Intel said it is working to make the Thunderbolt data transfer technology faster as it wages a speed race with the USB 3.0 protocol, but the company declined to say when improvements will be finished.
Thunderbolt, introduced by Intel and Apple in early 2011, is an interconnect that shuffles data between host devices and peripherals at a speed of 10Gbps (bits per second) per channel, or at 20Gbps over the two existing data and display channels. Thunderbolt is faster than rival USB 3.0, which transfers data at 5Gbps.
But this week at International CES, USB upstaged its rival, with the USB Implementers Forum announcing it would double the speed of USB 3.0 to match Thunderbolt's data transfer rate per channel by the middle of this year. By comparison, there were only incremental improvements to Thunderbolt technology during CES, with Corning and Sumitomo announcing cables that are lighter and thinner.
Thunderbolt is found on Apple's Macs and some Windows PCs, and has now been on the same speed for two years since its introduction in early 2011. But the technology will get faster, said Jason Ziller, Thunderbolt marketing director for Intel, though he could not point to a specific time when improvements would be made.
Thunderbolt supports the PCI-Express 2.0 and DisplayPort protocols, and Intel has many technologies in place to improve data transfer speeds. The company is researching the use of silicon nanophotonics in Thunderbolt by 2015 to improve data transfer speeds to 50Gbps. Intel in the future will also adopt the faster PCI-Express 3.0 protocol for Thunderbolt to improve data transfer speeds.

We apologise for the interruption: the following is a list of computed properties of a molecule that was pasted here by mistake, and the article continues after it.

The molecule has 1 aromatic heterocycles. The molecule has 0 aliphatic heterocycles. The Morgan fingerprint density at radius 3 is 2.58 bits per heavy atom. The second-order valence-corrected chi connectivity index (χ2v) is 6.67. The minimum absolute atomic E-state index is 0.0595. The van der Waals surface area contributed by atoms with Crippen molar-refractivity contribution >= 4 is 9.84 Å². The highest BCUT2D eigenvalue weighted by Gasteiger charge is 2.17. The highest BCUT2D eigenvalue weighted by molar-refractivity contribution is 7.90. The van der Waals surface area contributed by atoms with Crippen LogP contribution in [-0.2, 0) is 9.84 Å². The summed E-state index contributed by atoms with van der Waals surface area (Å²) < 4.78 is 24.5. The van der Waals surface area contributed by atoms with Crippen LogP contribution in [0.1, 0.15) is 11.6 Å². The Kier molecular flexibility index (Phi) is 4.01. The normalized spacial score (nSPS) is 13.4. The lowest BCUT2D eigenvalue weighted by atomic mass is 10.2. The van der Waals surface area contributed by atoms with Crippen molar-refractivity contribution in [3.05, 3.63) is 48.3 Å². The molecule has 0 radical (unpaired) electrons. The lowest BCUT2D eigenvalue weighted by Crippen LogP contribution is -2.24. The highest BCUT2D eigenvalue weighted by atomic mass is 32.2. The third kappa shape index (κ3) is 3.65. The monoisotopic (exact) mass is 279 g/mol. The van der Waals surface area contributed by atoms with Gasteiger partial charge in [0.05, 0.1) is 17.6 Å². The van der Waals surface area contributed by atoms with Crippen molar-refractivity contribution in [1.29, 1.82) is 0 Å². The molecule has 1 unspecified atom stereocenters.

Ziller also pointed out some advantages of Thunderbolt that set it apart from its rivals, including the ability to daisy chain devices. He also pointed out that Thunderbolt connections can be made over longer distances with the help of new products announced at CES.
Corning announced Thunderbolt Optical Cables that can stretch up to 100 metres. The optical cables are easy to pack and transport, and are as durable as their copper counterparts, Corning said.
The new Corning cable will allow Thunderbolt peripherals to be placed long distances away from a host device. However, optical cables do not carry power, so peripherals will need to be attached to power outlets.
The Corning cable will become available by the end of the first quarter. Pricing was not immediately available.
Sumitomo Electric Industries said it has started sampling Thunderbolt cables that are roughly 25% smaller in their outer diameter than traditional cables. The new cable is 3.2mm in diameter, while the older cable was 4.2mm. But the new cable is only 2m long, while the older cable was 3m long. Pricing for the cable was not immediately available.